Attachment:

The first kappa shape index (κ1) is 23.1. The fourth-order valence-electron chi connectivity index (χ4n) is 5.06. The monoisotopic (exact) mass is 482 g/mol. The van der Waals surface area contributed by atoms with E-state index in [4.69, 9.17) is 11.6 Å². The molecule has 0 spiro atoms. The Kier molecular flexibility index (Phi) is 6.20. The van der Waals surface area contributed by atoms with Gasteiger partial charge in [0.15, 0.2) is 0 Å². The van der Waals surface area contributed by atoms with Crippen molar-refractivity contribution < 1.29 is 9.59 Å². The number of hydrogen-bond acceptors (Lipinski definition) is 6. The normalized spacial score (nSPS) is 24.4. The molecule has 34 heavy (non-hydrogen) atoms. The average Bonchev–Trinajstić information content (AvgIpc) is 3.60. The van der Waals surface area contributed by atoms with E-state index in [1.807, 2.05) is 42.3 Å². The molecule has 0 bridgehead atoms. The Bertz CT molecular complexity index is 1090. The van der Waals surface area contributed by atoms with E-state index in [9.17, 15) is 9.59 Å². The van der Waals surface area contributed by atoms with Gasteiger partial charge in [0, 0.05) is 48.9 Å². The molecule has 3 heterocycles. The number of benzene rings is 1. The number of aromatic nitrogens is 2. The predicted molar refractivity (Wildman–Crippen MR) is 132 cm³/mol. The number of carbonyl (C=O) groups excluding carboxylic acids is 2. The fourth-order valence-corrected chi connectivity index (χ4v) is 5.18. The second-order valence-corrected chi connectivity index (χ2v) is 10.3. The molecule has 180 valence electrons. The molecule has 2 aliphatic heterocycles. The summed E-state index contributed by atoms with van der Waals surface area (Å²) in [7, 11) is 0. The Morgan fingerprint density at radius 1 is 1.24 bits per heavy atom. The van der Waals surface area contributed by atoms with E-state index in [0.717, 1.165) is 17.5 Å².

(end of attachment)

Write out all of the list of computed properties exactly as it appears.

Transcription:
The first kappa shape index (κ1) is 23.1. The fourth-order valence-electron chi connectivity index (χ4n) is 5.06. The monoisotopic (exact) mass is 482 g/mol. The van der Waals surface area contributed by atoms with E-state index in [4.69, 9.17) is 11.6 Å². The molecule has 0 spiro atoms. The Kier molecular flexibility index (Phi) is 6.20. The van der Waals surface area contributed by atoms with Gasteiger partial charge in [0.15, 0.2) is 0 Å². The van der Waals surface area contributed by atoms with Crippen molar-refractivity contribution < 1.29 is 9.59 Å². The number of hydrogen-bond acceptors (Lipinski definition) is 6. The normalized spacial score (nSPS) is 24.4. The molecule has 34 heavy (non-hydrogen) atoms. The average Bonchev–Trinajstić information content (AvgIpc) is 3.60. The van der Waals surface area contributed by atoms with E-state index in [1.807, 2.05) is 42.3 Å². The molecule has 0 bridgehead atoms. The Bertz CT molecular complexity index is 1090. The van der Waals surface area contributed by atoms with E-state index in [9.17, 15) is 9.59 Å². The van der Waals surface area contributed by atoms with Gasteiger partial charge in [0, 0.05) is 48.9 Å². The molecule has 3 heterocycles. The number of benzene rings is 1. The number of aromatic nitrogens is 2. The predicted molar refractivity (Wildman–Crippen MR) is 132 cm³/mol. The number of carbonyl (C=O) groups excluding carboxylic acids is 2. The fourth-order valence-corrected chi connectivity index (χ4v) is 5.18. The second-order valence-corrected chi connectivity index (χ2v) is 10.3. The molecule has 180 valence electrons. The molecule has 2 aliphatic heterocycles. The summed E-state index contributed by atoms with van der Waals surface area (Å²) in [7, 11) is 0. The Morgan fingerprint density at radius 1 is 1.24 bits per heavy atom. The van der Waals surface area contributed by atoms with E-state index in [0.717, 1.165) is 17.5 Å².